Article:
March 12, 2020 by Lisa Block
The disruption to the live events industry due to the Pandemic COVID-19 is unprecedented and impossible to escape. With the mixed messages coming at us from so many different perspectives, it is difficult to gain clarity. What we may believe personally is sometimes in conflict with the practices organization and business leaders decide to follow. So what is the right path?
The answer: There isn’t a simple one. Many industry organizations and business leaders have taken the position that shows, events and business must go on with appropriate precautions. Global, national and local governments are all over the board on prescribed actions, from declaring states of emergency to barring travel. Many organizations are banning business travel altogether, with large companies mandating that employees work virtually and educational institutions closing campuses to students and staff. Event organizers are in regular communication with their members, exhibitors, boards, internal leaders, venues and all event-related vendors. There is no question that this is a time of high stress.
As indicated in a recent PCMA Convene article, Bill Reed, chief event strategy officer at the American Society of Hematology, encouraged event organizers to step up to the table, take command of the facts and help make the most informed and timely decisions for their individual organizations. Organizations should understand the worse-case scenarios of cancellation by reviewing all contracts and monitoring the essential information coming out from the World Health Organization, the Centers for Disease Control and other government agencies.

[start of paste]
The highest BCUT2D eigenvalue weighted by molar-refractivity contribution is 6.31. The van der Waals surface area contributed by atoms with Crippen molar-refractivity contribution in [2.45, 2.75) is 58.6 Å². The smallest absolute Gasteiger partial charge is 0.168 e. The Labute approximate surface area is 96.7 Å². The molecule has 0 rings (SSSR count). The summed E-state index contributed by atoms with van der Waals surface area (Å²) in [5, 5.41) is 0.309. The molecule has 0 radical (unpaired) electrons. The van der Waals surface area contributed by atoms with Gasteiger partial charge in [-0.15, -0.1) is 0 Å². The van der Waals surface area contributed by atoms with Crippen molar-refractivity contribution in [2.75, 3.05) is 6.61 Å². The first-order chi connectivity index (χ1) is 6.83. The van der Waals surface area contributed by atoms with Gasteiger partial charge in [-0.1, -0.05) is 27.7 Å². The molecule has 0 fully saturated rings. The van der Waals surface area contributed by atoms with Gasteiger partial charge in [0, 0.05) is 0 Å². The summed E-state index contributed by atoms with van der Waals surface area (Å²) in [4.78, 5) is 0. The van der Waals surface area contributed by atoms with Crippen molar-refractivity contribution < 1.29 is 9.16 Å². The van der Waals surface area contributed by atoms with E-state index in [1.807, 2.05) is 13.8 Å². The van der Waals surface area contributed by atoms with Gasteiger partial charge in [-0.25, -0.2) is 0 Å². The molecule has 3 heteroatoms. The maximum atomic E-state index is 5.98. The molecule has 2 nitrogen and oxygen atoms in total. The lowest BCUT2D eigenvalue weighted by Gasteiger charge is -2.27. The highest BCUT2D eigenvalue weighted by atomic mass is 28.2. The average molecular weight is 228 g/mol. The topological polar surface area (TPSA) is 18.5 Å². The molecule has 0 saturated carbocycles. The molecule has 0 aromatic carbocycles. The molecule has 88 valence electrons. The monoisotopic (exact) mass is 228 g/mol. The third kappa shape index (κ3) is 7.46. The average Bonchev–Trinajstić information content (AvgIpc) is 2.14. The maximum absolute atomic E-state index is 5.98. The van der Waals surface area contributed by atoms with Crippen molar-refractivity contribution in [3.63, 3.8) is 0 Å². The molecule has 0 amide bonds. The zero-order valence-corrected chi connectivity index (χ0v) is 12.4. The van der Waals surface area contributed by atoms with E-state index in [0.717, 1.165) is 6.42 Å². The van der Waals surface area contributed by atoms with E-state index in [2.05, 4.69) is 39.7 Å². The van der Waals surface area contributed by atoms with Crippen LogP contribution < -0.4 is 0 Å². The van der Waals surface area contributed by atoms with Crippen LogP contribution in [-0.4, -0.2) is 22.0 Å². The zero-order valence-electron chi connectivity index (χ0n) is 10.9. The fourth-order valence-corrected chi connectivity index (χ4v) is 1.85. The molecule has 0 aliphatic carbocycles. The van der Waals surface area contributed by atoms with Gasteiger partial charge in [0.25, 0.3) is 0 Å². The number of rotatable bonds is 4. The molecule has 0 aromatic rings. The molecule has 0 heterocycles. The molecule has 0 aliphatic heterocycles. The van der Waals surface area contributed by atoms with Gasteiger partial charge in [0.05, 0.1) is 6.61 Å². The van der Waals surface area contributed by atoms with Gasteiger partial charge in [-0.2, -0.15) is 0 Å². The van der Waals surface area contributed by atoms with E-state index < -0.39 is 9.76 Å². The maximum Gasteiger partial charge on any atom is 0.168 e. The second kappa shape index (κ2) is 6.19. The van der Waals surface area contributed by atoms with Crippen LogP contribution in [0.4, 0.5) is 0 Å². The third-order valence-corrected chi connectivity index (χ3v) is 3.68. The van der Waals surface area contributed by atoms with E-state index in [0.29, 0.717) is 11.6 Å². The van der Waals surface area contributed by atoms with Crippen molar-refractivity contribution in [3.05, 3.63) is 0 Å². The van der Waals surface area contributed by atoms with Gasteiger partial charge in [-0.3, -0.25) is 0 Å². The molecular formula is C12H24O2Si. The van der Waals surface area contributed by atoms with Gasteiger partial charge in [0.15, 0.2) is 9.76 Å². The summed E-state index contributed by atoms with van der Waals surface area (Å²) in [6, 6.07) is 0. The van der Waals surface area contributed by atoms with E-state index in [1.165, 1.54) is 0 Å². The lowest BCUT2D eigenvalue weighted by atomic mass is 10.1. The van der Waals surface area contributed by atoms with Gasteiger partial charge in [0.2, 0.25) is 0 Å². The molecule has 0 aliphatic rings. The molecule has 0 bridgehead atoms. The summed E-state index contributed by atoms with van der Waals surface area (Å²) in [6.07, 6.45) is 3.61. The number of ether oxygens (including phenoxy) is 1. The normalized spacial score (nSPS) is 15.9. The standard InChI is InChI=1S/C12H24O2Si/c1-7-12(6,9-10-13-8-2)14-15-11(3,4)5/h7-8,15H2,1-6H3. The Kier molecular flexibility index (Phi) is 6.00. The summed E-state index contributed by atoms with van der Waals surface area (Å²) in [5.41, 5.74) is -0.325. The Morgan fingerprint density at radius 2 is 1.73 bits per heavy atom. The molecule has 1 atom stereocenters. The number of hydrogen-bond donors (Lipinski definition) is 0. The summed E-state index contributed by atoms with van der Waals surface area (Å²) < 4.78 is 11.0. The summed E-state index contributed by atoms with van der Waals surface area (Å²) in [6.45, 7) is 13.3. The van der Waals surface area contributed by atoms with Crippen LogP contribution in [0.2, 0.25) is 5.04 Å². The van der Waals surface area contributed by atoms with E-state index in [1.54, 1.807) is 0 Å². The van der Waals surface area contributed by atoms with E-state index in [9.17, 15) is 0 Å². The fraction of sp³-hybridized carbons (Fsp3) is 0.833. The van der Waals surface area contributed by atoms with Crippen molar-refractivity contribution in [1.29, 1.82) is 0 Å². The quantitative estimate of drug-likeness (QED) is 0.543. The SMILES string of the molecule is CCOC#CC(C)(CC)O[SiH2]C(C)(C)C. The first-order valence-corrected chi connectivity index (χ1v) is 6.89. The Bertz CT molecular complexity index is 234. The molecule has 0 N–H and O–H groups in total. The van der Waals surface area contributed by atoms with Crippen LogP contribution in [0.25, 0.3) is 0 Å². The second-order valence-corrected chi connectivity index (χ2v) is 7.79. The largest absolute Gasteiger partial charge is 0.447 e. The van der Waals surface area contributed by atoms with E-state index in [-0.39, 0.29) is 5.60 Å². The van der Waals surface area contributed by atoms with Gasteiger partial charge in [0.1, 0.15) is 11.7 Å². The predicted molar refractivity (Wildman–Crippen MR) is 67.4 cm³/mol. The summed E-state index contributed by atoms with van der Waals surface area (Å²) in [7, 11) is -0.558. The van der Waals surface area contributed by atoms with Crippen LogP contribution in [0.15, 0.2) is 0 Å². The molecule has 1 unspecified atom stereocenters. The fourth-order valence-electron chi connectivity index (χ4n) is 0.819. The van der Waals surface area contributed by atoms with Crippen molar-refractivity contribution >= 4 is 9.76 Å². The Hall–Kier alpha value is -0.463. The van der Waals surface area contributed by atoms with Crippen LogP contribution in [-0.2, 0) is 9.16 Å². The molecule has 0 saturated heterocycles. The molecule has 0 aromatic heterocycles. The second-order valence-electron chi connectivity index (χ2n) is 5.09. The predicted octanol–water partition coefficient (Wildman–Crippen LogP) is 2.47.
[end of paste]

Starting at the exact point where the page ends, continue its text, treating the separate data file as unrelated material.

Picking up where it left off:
Communicate regularly with your members and key stakeholders. Your website should be updated regularly (best practice is at least once a week, more regularly if your event is within a month), and should indicate that the organization is actively monitoring the situation and that a decision will be made by a certain date as to whether the event will be held, rescheduled or canceled. There are many examples of strong and clear messages posted on association and event websites that include steps being taken to keep the event as safe as possible.
Many in my network are taking to social media to express a great sense of loss that accompanies event cancellation. I can relate. I’d be extremely disappointed if my favorite event was cancelled. I would miss that tangible sense of affiliation and reunion as well the content, connections and inspiration one can only experience in a live setting.
Putting on my association event organizer hat, my bottom-line advice is:
This is what we do … we plan, we adjust, we adapt and we move forward.
What has been the most difficult part of making a decision to cancel, postpone or move forward with a live event? What kind of contingency plans were or are in place?
Filed Under: Event Planning, Hybrid & Virtual
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